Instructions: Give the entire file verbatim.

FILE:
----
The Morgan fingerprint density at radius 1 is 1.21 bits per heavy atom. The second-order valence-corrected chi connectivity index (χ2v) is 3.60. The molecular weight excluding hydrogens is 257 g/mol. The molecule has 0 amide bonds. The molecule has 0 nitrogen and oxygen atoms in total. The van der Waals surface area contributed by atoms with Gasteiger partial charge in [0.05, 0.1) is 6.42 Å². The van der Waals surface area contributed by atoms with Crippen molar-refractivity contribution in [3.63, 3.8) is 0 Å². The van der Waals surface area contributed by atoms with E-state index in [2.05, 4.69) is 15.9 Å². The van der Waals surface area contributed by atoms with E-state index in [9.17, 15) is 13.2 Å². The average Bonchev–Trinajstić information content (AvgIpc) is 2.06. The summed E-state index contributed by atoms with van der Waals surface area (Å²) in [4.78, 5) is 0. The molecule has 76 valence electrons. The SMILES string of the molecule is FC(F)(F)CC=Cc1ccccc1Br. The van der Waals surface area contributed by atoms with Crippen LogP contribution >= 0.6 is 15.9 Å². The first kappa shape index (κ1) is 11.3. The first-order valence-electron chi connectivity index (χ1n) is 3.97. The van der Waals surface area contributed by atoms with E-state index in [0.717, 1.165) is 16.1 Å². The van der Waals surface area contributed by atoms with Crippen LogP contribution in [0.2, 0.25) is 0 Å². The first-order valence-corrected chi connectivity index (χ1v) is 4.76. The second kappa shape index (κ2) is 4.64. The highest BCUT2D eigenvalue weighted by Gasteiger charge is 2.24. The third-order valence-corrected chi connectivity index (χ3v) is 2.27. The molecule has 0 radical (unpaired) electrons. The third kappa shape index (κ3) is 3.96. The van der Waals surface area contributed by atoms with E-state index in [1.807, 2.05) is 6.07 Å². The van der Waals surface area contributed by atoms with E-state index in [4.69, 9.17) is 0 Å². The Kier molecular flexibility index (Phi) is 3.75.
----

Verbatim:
The Morgan fingerprint density at radius 1 is 1.21 bits per heavy atom. The second-order valence-corrected chi connectivity index (χ2v) is 3.60. The molecular weight excluding hydrogens is 257 g/mol. The molecule has 0 amide bonds. The molecule has 0 nitrogen and oxygen atoms in total. The van der Waals surface area contributed by atoms with Gasteiger partial charge in [0.05, 0.1) is 6.42 Å². The van der Waals surface area contributed by atoms with Crippen molar-refractivity contribution in [3.63, 3.8) is 0 Å². The van der Waals surface area contributed by atoms with E-state index in [2.05, 4.69) is 15.9 Å². The van der Waals surface area contributed by atoms with E-state index in [9.17, 15) is 13.2 Å². The average Bonchev–Trinajstić information content (AvgIpc) is 2.06. The summed E-state index contributed by atoms with van der Waals surface area (Å²) in [4.78, 5) is 0. The molecule has 76 valence electrons. The SMILES string of the molecule is FC(F)(F)CC=Cc1ccccc1Br. The van der Waals surface area contributed by atoms with Crippen LogP contribution >= 0.6 is 15.9 Å². The first kappa shape index (κ1) is 11.3. The first-order valence-electron chi connectivity index (χ1n) is 3.97. The van der Waals surface area contributed by atoms with E-state index in [0.717, 1.165) is 16.1 Å². The van der Waals surface area contributed by atoms with Crippen LogP contribution in [0.2, 0.25) is 0 Å². The first-order valence-corrected chi connectivity index (χ1v) is 4.76. The second kappa shape index (κ2) is 4.64. The highest BCUT2D eigenvalue weighted by Gasteiger charge is 2.24. The third-order valence-corrected chi connectivity index (χ3v) is 2.27. The molecule has 0 radical (unpaired) electrons. The third kappa shape index (κ3) is 3.96. The van der Waals surface area contributed by atoms with E-state index in [1.807, 2.05) is 6.07 Å². The van der Waals surface area contributed by atoms with E-state index in [4.69, 9.17) is 0 Å². The Kier molecular flexibility index (Phi) is 3.75.